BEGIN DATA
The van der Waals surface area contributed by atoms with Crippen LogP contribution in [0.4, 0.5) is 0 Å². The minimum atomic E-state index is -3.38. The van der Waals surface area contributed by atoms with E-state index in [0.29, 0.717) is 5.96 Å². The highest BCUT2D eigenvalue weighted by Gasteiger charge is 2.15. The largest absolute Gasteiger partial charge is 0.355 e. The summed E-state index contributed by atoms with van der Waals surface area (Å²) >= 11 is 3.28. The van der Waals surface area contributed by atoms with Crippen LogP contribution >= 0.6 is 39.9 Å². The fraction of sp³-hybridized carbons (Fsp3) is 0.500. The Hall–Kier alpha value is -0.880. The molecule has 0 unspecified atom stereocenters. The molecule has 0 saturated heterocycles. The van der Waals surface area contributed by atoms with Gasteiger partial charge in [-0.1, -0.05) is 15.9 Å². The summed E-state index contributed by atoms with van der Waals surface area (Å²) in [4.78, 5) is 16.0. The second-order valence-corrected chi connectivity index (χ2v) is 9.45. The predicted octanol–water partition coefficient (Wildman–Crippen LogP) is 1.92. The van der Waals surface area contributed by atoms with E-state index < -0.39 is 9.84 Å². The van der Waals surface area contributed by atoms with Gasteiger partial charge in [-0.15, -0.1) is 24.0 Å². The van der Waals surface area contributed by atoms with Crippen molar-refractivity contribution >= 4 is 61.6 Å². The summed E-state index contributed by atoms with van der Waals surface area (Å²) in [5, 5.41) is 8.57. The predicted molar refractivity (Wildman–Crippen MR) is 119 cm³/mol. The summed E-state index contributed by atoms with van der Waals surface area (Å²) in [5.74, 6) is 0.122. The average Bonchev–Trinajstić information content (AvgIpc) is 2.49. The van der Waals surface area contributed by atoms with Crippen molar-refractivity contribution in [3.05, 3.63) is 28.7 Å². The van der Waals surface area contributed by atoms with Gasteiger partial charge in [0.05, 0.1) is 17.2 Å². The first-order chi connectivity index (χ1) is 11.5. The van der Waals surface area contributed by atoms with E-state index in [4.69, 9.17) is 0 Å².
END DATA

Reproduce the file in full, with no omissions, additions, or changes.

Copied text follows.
The van der Waals surface area contributed by atoms with Crippen LogP contribution in [0.4, 0.5) is 0 Å². The minimum atomic E-state index is -3.38. The van der Waals surface area contributed by atoms with E-state index in [0.29, 0.717) is 5.96 Å². The highest BCUT2D eigenvalue weighted by Gasteiger charge is 2.15. The largest absolute Gasteiger partial charge is 0.355 e. The summed E-state index contributed by atoms with van der Waals surface area (Å²) >= 11 is 3.28. The van der Waals surface area contributed by atoms with Crippen LogP contribution >= 0.6 is 39.9 Å². The fraction of sp³-hybridized carbons (Fsp3) is 0.500. The Hall–Kier alpha value is -0.880. The molecule has 0 unspecified atom stereocenters. The molecule has 0 saturated heterocycles. The van der Waals surface area contributed by atoms with Gasteiger partial charge in [-0.1, -0.05) is 15.9 Å². The summed E-state index contributed by atoms with van der Waals surface area (Å²) in [4.78, 5) is 16.0. The second-order valence-corrected chi connectivity index (χ2v) is 9.45. The predicted octanol–water partition coefficient (Wildman–Crippen LogP) is 1.92. The van der Waals surface area contributed by atoms with E-state index < -0.39 is 9.84 Å². The van der Waals surface area contributed by atoms with Gasteiger partial charge in [-0.15, -0.1) is 24.0 Å². The van der Waals surface area contributed by atoms with Crippen molar-refractivity contribution >= 4 is 61.6 Å². The summed E-state index contributed by atoms with van der Waals surface area (Å²) in [5, 5.41) is 8.57. The predicted molar refractivity (Wildman–Crippen MR) is 119 cm³/mol. The summed E-state index contributed by atoms with van der Waals surface area (Å²) in [5.74, 6) is 0.122. The average Bonchev–Trinajstić information content (AvgIpc) is 2.49. The van der Waals surface area contributed by atoms with Crippen molar-refractivity contribution in [3.05, 3.63) is 28.7 Å². The van der Waals surface area contributed by atoms with Gasteiger partial charge in [0.05, 0.1) is 17.2 Å². The first-order chi connectivity index (χ1) is 11.5. The van der Waals surface area contributed by atoms with E-state index in [4.69, 9.17) is 0 Å².